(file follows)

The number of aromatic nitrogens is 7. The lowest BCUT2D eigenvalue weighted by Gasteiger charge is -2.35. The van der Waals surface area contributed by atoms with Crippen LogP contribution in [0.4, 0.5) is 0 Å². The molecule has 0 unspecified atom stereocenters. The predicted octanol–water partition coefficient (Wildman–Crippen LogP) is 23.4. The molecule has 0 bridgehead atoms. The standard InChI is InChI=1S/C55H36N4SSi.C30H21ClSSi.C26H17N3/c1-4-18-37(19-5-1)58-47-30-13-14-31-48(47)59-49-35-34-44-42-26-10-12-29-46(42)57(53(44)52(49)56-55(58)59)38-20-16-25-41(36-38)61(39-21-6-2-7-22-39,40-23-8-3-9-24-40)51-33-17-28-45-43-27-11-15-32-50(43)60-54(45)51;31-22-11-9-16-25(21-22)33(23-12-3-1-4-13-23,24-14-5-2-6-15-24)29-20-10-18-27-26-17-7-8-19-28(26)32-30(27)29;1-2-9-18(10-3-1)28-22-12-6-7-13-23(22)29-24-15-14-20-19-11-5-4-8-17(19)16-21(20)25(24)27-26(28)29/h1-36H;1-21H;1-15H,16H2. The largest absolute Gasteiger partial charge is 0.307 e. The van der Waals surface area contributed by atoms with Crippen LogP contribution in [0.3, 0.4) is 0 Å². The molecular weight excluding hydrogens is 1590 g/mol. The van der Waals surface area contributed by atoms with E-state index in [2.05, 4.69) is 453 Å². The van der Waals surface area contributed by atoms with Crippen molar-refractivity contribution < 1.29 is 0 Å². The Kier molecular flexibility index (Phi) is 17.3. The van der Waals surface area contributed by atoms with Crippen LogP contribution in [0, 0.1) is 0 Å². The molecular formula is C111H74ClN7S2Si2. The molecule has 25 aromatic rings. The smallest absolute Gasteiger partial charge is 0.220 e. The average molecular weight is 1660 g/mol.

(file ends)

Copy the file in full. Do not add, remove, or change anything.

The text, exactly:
The number of aromatic nitrogens is 7. The lowest BCUT2D eigenvalue weighted by Gasteiger charge is -2.35. The van der Waals surface area contributed by atoms with Crippen LogP contribution in [0.4, 0.5) is 0 Å². The molecule has 0 unspecified atom stereocenters. The predicted octanol–water partition coefficient (Wildman–Crippen LogP) is 23.4. The molecule has 0 bridgehead atoms. The standard InChI is InChI=1S/C55H36N4SSi.C30H21ClSSi.C26H17N3/c1-4-18-37(19-5-1)58-47-30-13-14-31-48(47)59-49-35-34-44-42-26-10-12-29-46(42)57(53(44)52(49)56-55(58)59)38-20-16-25-41(36-38)61(39-21-6-2-7-22-39,40-23-8-3-9-24-40)51-33-17-28-45-43-27-11-15-32-50(43)60-54(45)51;31-22-11-9-16-25(21-22)33(23-12-3-1-4-13-23,24-14-5-2-6-15-24)29-20-10-18-27-26-17-7-8-19-28(26)32-30(27)29;1-2-9-18(10-3-1)28-22-12-6-7-13-23(22)29-24-15-14-20-19-11-5-4-8-17(19)16-21(20)25(24)27-26(28)29/h1-36H;1-21H;1-15H,16H2. The largest absolute Gasteiger partial charge is 0.307 e. The van der Waals surface area contributed by atoms with Crippen LogP contribution in [0.3, 0.4) is 0 Å². The molecular weight excluding hydrogens is 1590 g/mol. The van der Waals surface area contributed by atoms with E-state index in [2.05, 4.69) is 453 Å². The van der Waals surface area contributed by atoms with Crippen molar-refractivity contribution < 1.29 is 0 Å². The Kier molecular flexibility index (Phi) is 17.3. The van der Waals surface area contributed by atoms with Crippen LogP contribution in [0, 0.1) is 0 Å². The molecular formula is C111H74ClN7S2Si2. The molecule has 25 aromatic rings. The smallest absolute Gasteiger partial charge is 0.220 e. The average molecular weight is 1660 g/mol.